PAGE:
Wat Phai Somnarin is an active temple located off Ayutthaya's city island along the east bank of the Pa Sak River in the eastern area in the Ban Ko Sub-district. It is the most northeastern monastery in the city district. The temple is situated opposite the mouth of Khlong Oom (1).

In situ are the classic monastic structures of a Buddhist temple.

The monastery dates from the post-Ayutthaya era and was established as Wat Nak Ninlaphon in 1777 CE, ten years after the fall of Ayutthaya to the Burmese. The regular inundations of the temple site during the flood season damaged the monastic structures. Most of the monastery collapsed into the river when the Pa Sak River was straightened and changed course from Khlong Om to its present river bed. Only the old ordination hall remained and was restored in 1957 CE.

Wat Nak Ninlaphon changed its name to Wat Phai during the reign of King Rama VI. The story goes that the government set up military training camps in the areas of Thung Ban Ko, Ban Pho, and Ban Map Prachan. The troops were sent out to find bamboo to establish their training camps and found a dense bamboo forest near Wat Nak Ninlaphon. After that, the government renamed the monastery Wat Phai.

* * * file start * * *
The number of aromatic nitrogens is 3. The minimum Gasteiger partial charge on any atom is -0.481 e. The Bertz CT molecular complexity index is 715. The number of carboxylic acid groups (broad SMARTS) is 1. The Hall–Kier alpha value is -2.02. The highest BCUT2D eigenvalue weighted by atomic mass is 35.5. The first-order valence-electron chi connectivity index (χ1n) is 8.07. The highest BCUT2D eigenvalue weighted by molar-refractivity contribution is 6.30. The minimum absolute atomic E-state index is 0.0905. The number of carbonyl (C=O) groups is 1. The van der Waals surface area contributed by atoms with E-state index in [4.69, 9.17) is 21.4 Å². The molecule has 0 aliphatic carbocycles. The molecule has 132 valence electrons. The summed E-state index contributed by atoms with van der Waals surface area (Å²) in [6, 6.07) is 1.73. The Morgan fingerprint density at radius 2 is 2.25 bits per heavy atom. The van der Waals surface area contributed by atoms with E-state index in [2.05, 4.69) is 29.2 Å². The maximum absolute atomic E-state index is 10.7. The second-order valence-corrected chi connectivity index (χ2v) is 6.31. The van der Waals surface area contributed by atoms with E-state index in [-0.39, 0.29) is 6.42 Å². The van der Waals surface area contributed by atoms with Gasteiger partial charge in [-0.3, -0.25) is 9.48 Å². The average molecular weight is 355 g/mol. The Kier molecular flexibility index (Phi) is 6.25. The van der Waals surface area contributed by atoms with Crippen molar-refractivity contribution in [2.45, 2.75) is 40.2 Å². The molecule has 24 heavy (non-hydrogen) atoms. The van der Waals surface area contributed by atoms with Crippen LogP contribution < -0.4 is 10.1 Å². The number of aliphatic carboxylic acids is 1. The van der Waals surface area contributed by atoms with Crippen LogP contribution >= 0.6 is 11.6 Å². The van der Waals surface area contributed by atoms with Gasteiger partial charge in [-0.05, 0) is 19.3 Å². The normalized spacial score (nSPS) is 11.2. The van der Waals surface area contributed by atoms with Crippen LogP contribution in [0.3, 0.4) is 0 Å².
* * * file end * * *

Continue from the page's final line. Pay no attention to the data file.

Over time, Wat Phai became deteriorated. The Somnarin family helped fund the temple's restoration, and the local community added the family name to Wat Phai as a token of respect.

The temple is shown as Wat Phai on the old Monthon Krung Kao map of 1916 CE.

Wat Phai Somnarin is in geographical coordinates: 14° 23' 10.19" N, 100° 35' 5.00" E.


(1) Khlong Oom (อ้อม) was a stretch of the old Pa Sak riverbed. The Pa Sak River was straightened in - what I believe - the 19th century in front of Wat Phai. The cut-off bend in the river was named Khlong Oom and became silted over time. The same re-channelling of the river gave birth to Khlong Hantra, which also was, before the cutting, a part of the Pa Sak riverbed.